In a crucial development, Brazilian researchers have identified multiple people who got infected with different coronavirus mutated variants at the same time.
Even though these patients are not showing severe symptoms of COVID-19 infection, researchers believe that this unusual type of double infection could result in the evolution of more highly contagious strains of the virus.
Coronavirus scare peaks
Researchers at Feevale University's Molecular Microbiology Laboratory made this conclusion after studying the genetic samples from over 90 COVID-19 patients in Brazil. Fernando Spilki, the researcher who led the study revealed that multiple infections on a single human body will result in serious implications.
"These co-infections can generate combinations and generate new variants even more quickly than has been happening. It would be another evolutionary pathway for the virus," said Spilki.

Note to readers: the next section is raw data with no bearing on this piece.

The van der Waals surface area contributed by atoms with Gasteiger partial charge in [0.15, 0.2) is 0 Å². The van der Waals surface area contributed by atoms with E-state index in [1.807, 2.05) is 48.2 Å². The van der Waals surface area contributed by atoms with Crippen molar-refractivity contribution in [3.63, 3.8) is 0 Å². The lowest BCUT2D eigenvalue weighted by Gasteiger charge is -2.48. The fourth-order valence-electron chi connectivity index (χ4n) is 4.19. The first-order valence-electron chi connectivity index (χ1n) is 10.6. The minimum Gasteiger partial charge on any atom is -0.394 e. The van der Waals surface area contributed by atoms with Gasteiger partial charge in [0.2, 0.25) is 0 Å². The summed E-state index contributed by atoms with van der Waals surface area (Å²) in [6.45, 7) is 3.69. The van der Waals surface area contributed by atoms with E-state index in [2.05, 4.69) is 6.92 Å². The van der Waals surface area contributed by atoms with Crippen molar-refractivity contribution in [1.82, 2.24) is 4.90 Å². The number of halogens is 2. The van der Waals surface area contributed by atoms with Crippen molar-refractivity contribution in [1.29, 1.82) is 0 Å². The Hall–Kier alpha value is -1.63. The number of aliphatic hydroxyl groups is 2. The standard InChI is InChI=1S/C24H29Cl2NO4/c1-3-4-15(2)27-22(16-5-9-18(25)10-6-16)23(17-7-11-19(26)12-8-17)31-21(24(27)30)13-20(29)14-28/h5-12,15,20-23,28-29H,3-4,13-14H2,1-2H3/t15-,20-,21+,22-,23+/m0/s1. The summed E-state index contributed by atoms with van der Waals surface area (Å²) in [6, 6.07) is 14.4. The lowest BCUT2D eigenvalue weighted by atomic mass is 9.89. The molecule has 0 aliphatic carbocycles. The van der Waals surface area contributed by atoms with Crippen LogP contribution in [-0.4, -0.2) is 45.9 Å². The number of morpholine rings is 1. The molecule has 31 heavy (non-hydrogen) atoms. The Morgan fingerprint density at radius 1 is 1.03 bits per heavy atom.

Brazil facing deadly second wave of COVID
Considering the rise in positive cases and surge in the death toll, medical experts reveal that Brazil is currently facing the wrath of the deadly second wave of the coronavirus pandemic. According to a CNN report, over two-thirds of the patients who are infected with coronavirus are carrying a new variant of COVID-19. Reports suggest that there are five different variants of coronavirus spreading across Brazil, and it includes VUI-NP13L which was detected recently.
Coronavirus shows no signs of slowing down
Even after fourteen months of the outbreak, the coronavirus pandemic is showing no signs of slowing down. The United States continues to be the country worst affected by COVID-19 with more than 26 million positive cases, and over 4,54,000 deaths.
Several healthcare experts believe that the United States could face ultimate chaos if the highly contagious variant detected in the UK becomes the dominant strain of the country. Things are further getting worse in the US as several people have started protesting against the vaccination roll out claiming that coronavirus is a fabricated infection.